As someone who has spent an awful lot of time documenting *other* people's code over the last few years, I believe I can offer some insight as to how it gets that way.
IMHO, the big reasons for poor documentation tend to be either related to the self-interest of the developer, or insufficient time being allowed by management to create the documentation. On the self-interest front, we have:
- Job security: If it is apparent that replacing a developer is going to be costly due to nobody else knowing the tricks of the undocumented code, nobody is going to put their hand up to be the one doing the firing, as the resultant disaster from the replacement getting up to speed is probably going to be blamed on the one who did the firing.
- Artificial inflation of worth: If a developer knows the secrets of the code but their coworkers do not, they tend to look considerably more efficient and productive than their coworkers when working on that segment of code. This is so common that it's almost easier to list the cases where it doesn't happen, than where it does.
- Politics and currency: Knowledge of the code has value, and withholding that from others gives it value that can be used to buy favours from other people, or used to "punish" people who cross them.
- Lack of visibility: Poor commenting and inaccurate documentation is often only really noticed by people with the technical background to understand it. If the developer answers to a non-technical person, they can choose to get lazy about the things they don't strictly need themselves.
- Revenge: If the developer leaves, the next guy is going to have a lot of trouble getting up to speed. By withholding documentation, the developer can make sure the impact is greater, and is really felt.
- Hiding bodies: If the code is hideously broken, and the developer incompetent or inadequately resourced, having no documentation allows them to hide this for as long as possible whilst they look for a way to get out of the organisation, reputation intact. Let the next guy take the heat.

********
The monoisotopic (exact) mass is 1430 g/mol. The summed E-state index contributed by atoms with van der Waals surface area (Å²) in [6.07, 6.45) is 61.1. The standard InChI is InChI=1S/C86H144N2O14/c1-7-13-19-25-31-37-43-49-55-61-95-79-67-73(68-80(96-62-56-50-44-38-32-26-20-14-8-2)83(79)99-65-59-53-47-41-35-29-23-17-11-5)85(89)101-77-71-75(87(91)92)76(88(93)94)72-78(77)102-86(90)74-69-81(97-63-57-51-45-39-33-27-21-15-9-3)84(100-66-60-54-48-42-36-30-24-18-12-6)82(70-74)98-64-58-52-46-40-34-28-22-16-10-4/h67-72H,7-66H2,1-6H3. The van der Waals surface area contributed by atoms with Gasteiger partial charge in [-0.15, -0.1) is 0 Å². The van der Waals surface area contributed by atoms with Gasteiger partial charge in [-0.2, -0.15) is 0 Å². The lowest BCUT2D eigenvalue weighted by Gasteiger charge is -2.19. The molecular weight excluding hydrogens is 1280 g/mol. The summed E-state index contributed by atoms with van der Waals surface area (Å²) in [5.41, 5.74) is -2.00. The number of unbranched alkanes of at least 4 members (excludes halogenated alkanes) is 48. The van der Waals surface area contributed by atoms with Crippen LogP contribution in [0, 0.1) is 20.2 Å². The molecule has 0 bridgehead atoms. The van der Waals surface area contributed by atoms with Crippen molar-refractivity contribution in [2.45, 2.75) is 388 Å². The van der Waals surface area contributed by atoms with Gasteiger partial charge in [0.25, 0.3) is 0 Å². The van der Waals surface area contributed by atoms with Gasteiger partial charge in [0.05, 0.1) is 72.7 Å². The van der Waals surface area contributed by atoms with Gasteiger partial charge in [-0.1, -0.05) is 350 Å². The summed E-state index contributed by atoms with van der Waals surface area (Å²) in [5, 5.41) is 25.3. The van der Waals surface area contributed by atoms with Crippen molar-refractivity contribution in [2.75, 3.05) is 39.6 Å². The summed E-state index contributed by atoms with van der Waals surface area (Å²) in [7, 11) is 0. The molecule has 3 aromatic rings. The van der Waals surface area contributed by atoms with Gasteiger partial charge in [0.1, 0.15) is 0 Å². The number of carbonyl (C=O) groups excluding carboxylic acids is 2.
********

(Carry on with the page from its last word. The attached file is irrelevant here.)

On the management side:
- Lack of understanding: Sometimes management doesn't understand that if documentation (and code cleanups) and forever withheld, the codebase will become an unmaintainable mess. Simple changes start to take forever, and complex changes never fully work due to the need to hack them in.
- No time: Sometimes documentation becomes a "work in the background" thing, where no time is really ever allocated for it, until some disaster strikes, and the same people cry "but where was the documentation". Writing documentation (eg. technical documents) takes time, not only from needing to refer to and test the code, but also to verify and proofread the whole thing. It never happens in magical zero-time.
- Job security: Similarly to the developer's trick, management can do this too. If they hold knowledge about how everything fits together, and it's not written anywhere, then it's going to be hard to replace the *manager*, for the same reasons.
- Artificial inflation of worth: Let's face it, the manager's manager is probably never going to really read any technical documentation- they're too far removed from it all. Who looks better: The manager who delivers work in eight months, or the one who does it in nine, with proper documentation?
- Short-term focus: If the driving factors are always the externally visible ones, and internal concerns such as code maintenance are always neglected (perhaps because the manager won't explain the necessity of this to the higher-ups), then documentation *will* be neglected. If the manager plans to move on in the medium term, they may not care if the project falls over in a heap after they leave- it's unlikely anyone will pin it on them, and it may not matter anyway.
And a last one that's in a class of its own: Inability. Not everyone can write documentation well.